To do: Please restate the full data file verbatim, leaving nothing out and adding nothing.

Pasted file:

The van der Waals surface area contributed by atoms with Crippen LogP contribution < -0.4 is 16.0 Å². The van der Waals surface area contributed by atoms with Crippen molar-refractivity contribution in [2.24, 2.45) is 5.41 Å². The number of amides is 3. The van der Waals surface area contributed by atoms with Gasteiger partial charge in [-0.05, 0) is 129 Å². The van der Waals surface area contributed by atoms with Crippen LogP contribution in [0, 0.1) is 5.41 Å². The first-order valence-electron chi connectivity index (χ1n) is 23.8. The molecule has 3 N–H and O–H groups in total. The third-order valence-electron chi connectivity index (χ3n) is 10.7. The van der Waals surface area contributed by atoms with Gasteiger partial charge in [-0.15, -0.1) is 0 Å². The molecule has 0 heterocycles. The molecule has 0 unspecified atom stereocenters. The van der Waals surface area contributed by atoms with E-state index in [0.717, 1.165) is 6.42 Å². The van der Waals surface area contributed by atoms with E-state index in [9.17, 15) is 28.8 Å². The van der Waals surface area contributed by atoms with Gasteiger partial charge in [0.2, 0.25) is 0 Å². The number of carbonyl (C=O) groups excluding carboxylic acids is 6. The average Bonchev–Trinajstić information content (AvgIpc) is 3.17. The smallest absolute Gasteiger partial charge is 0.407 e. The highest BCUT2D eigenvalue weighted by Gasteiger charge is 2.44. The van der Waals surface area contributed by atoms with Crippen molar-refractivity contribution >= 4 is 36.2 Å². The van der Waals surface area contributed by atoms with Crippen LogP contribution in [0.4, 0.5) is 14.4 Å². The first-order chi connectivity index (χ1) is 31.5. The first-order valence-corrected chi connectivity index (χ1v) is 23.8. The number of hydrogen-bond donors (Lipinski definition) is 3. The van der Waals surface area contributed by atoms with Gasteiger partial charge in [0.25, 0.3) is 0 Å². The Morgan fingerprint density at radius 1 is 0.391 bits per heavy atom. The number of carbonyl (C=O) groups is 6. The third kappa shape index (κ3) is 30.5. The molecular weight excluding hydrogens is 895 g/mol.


The van der Waals surface area contributed by atoms with Crippen LogP contribution < -0.4 is 16.0 Å². The van der Waals surface area contributed by atoms with Crippen molar-refractivity contribution in [2.24, 2.45) is 5.41 Å². The number of amides is 3. The van der Waals surface area contributed by atoms with Gasteiger partial charge in [-0.05, 0) is 129 Å². The van der Waals surface area contributed by atoms with Crippen LogP contribution in [0, 0.1) is 5.41 Å². The first-order valence-electron chi connectivity index (χ1n) is 23.8. The molecule has 3 N–H and O–H groups in total. The third-order valence-electron chi connectivity index (χ3n) is 10.7. The van der Waals surface area contributed by atoms with Gasteiger partial charge in [-0.15, -0.1) is 0 Å². The molecule has 0 heterocycles. The molecule has 0 unspecified atom stereocenters. The van der Waals surface area contributed by atoms with E-state index in [0.717, 1.165) is 6.42 Å². The van der Waals surface area contributed by atoms with E-state index in [9.17, 15) is 28.8 Å². The van der Waals surface area contributed by atoms with Gasteiger partial charge in [0.2, 0.25) is 0 Å². The number of carbonyl (C=O) groups excluding carboxylic acids is 6. The average Bonchev–Trinajstić information content (AvgIpc) is 3.17. The smallest absolute Gasteiger partial charge is 0.407 e. The highest BCUT2D eigenvalue weighted by Gasteiger charge is 2.44. The van der Waals surface area contributed by atoms with Crippen molar-refractivity contribution >= 4 is 36.2 Å². The van der Waals surface area contributed by atoms with Crippen LogP contribution in [0.4, 0.5) is 14.4 Å². The first-order chi connectivity index (χ1) is 31.5. The first-order valence-corrected chi connectivity index (χ1v) is 23.8. The number of hydrogen-bond donors (Lipinski definition) is 3. The van der Waals surface area contributed by atoms with Gasteiger partial charge in [0.25, 0.3) is 0 Å². The Morgan fingerprint density at radius 1 is 0.391 bits per heavy atom. The number of carbonyl (C=O) groups is 6. The third kappa shape index (κ3) is 30.5. The molecular weight excluding hydrogens is 895 g/mol.